DJs and musicians look beyond Facebook for Likes

* This is a guest blog by DJ, music producer and digital advertiser Tim Healey who tweets at @timhealey and whose official Facebook page is here

It came to a head on holiday about a year ago. I was confronted by my wife. I had been having an affair. A casual relationship and furtive interaction had become something sinister and all-consuming. She was right, time needed to be called. It was her and our girls… or Facebook.

She had busted me in beautiful Tegernsee, Germany, as I stood atop a sun-drenched snow-covered mountain. Instead of thinking “This is jaw-droppingly beautiful” or “Let’s make a snowman with the children”, my only thoughts were: “My Facebook fans will love this view of the valley and will generate loads of comments”.

It had started so innocently. As a DJ/Producer and label manager I began using the social network as a platform to promote myself. In my head, I believed that more interaction with fans would lead to more likes on Facebook; more likes on Facebook would lead to more profile and bookings around the world, and also (surely?) more sales when I released my next track.

I soon worked out that fans preferred personal comment such as interesting/beautiful photos and experiences rather than self-promotion. A picture of a (finished) large bottle of pear schnapps and a “it took us two hours to get through this” comment received more responses than “buy my new single/watch this video – it’s out today”. An image of a stunning tropical beach was received better than any new tour dates I would be announcing.

And that was where the rot set in. I began to see my life through the lens of a Facebook user. Moments such as a beautiful dawn were no longer mine, they were to be photographed and uploaded to Facebook to be shared with my fans.

Blatantly promoting myself soon took second place to a more subtle approach of engaging posts. Anything I saw or heard needed to be immediately thrown up onto the web, to start a conversation, in what became an increasingly time-consuming mission to keep people interested in me.

My new passion did not stop with Facebook: I was told by a “social network guru” that in order to increase my reach on Twitter I should check out those who follow me, and if they have 1,000 followers or more, I should strike up a conversation with them.

Soon I had embarked on a further relationship. At home with my family, a message on Twitter would appear on my iPhone, and I would entertain continuing a conversation with @Katerinaclubgirl, Sao Paulo (948 followers) because she had RTed my message.

Did my intense affair with Facebook result in more sales and bookings? As is so often the case with social networks, this was almost impossible to quantify. Sure, I continued to sell music and secure gigs but when ranking yourself alongside other artists you face the stratospheric media might of top-selling artists such as Lady Gaga. She leads the world with a mind-boggling 47 million likes and (unless you are Rihanna, or have a series of Number 1 albums up your sleeve) this is all but unassailable.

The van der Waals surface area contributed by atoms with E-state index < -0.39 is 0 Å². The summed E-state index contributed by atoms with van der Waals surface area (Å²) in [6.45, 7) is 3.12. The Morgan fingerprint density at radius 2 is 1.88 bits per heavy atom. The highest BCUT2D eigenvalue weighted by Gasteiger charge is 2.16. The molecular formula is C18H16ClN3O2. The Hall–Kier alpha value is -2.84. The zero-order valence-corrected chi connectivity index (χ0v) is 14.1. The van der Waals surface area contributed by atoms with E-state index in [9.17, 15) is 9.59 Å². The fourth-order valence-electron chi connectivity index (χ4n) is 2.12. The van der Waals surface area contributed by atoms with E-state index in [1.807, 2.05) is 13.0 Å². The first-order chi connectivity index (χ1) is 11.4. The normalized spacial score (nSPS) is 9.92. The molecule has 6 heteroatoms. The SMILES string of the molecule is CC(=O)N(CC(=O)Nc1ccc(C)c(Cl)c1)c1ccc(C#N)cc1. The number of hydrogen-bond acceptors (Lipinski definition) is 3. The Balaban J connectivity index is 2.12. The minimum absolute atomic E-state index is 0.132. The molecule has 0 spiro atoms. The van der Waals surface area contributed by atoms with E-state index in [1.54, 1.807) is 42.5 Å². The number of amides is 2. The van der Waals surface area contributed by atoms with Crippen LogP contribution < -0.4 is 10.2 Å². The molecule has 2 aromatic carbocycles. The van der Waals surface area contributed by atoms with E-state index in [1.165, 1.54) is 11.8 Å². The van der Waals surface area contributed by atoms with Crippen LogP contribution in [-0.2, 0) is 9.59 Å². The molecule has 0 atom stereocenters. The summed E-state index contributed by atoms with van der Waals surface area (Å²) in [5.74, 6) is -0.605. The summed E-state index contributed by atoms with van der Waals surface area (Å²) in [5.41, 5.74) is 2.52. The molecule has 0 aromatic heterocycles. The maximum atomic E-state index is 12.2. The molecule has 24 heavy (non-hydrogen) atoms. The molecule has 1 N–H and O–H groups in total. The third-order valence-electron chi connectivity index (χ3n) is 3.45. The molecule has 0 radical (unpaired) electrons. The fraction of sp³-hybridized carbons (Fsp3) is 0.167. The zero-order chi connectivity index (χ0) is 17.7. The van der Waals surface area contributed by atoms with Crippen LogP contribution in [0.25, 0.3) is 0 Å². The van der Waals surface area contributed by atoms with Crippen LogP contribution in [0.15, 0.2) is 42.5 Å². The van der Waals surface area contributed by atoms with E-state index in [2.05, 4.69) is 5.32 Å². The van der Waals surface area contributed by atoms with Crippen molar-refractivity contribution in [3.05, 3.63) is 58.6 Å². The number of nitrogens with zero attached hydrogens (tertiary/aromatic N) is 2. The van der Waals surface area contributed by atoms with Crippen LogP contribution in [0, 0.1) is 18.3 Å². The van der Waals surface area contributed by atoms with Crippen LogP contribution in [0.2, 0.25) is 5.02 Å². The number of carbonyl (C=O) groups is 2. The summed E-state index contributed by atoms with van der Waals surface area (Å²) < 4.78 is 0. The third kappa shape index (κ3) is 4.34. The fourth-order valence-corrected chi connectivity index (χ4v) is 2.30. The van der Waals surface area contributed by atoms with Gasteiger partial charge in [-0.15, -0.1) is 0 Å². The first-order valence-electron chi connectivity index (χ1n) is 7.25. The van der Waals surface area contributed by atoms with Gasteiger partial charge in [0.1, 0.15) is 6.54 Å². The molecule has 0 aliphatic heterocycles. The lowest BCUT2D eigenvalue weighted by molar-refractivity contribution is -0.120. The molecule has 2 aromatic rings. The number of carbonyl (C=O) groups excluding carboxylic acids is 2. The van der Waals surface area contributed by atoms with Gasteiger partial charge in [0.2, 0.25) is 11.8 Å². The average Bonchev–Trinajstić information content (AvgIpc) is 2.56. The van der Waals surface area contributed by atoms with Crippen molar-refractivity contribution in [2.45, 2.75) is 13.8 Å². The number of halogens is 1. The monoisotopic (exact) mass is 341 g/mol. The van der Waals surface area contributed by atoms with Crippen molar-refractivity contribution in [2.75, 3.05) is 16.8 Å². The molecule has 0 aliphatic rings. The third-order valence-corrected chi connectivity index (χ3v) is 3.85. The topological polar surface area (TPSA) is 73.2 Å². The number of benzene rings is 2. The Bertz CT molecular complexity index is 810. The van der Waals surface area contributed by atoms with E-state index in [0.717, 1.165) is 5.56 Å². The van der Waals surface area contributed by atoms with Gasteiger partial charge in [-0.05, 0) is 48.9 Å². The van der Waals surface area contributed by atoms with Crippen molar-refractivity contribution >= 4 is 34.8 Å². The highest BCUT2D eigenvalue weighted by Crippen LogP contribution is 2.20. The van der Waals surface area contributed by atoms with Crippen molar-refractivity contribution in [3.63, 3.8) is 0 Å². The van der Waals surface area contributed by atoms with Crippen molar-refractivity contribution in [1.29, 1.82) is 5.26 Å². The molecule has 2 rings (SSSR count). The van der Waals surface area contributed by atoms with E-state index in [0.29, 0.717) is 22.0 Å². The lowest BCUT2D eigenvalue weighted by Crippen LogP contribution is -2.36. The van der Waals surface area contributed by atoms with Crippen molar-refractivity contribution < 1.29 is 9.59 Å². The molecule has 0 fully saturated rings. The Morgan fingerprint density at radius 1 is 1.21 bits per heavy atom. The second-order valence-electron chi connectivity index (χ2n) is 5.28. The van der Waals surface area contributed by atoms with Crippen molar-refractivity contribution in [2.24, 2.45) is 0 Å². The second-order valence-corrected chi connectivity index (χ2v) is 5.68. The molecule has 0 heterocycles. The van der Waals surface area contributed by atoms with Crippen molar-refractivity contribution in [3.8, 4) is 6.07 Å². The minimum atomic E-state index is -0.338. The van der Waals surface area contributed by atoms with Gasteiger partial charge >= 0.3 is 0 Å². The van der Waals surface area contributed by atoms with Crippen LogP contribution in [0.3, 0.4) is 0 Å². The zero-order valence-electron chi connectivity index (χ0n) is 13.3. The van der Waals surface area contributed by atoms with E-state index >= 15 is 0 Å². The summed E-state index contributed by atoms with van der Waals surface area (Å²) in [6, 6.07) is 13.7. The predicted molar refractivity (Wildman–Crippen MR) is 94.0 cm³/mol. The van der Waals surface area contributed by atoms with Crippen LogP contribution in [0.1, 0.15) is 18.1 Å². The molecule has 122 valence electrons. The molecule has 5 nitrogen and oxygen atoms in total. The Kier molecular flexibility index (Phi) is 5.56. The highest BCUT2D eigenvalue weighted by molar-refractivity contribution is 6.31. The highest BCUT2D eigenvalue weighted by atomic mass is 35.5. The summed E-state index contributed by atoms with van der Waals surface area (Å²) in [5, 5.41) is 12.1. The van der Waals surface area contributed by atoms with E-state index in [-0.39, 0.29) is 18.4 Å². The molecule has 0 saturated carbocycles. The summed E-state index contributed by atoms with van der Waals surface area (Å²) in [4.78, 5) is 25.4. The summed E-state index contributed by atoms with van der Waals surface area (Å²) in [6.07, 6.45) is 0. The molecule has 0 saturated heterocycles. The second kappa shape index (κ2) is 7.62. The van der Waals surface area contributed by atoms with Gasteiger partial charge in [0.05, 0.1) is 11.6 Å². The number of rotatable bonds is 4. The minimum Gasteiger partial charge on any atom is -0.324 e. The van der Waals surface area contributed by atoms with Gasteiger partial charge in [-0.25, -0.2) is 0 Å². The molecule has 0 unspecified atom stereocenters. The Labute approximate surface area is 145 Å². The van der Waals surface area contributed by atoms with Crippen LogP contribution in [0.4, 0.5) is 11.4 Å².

Back on earth, the Brazilian band I manage, Dirtyloud, purveyors of (IMHO) the finest electro-house and dubstep, have 115,000 likes, which after a two-year career is considered in the electronic music scene to be impressive. So this volume of Likes appears to suggest that there is a tangible global interest in them and their music, which is confirmed as I fill their diary for 2012 with global dates.

Then there are those artists who value the reach of Facebook, and in order to compete with the stars, spend thousands a month on advertising through the network to reap thousands of Likes.

But to what end? What if (as often happens) Facebook or Google analytics reveal most of your fans are in a territory where you have never played, or where people usually download music illegally?
In the music industry, Facebook Likes have become a currency, by which people and products are valued, but with no real exchange rate. You can earn and buy Likes but you cannot trade them.

We now live in an i-experience economy, where the personal experiences of people and DJs/musicians (from revolutions to rock concerts) are filmed on an iPhone and posted on the web. This trend only looks set to only become more intense in 2012. But for me, the affair is over. I shall have to continue to use Facebook to promote the work I do, but I am (so) over it.

From now on, I will own my experience, and not use it as a tool to increase my online value. There is every possibility, nay inevitability, that Facebook will go the way of MySpace.

All that time, money and effort invested in generating online value – gone in a puff of smoke – like a seedy little fling. But at the very least I can appreciated the beauty of a valley and can start making snowmen with my children.

Monty (713 Posts)

Monty Munford has more than 15 years' experience in mobile, digital media, web and journalism. He is the founder of Mob76, a company that helps tech companies raise money and exit. He speaks regularly at global media events with a focus on Africa, writes a weekly column for The Telegraph, is a regular contributor to The Economist, Wired, Mashable and speaks regularly on the BBC World Service.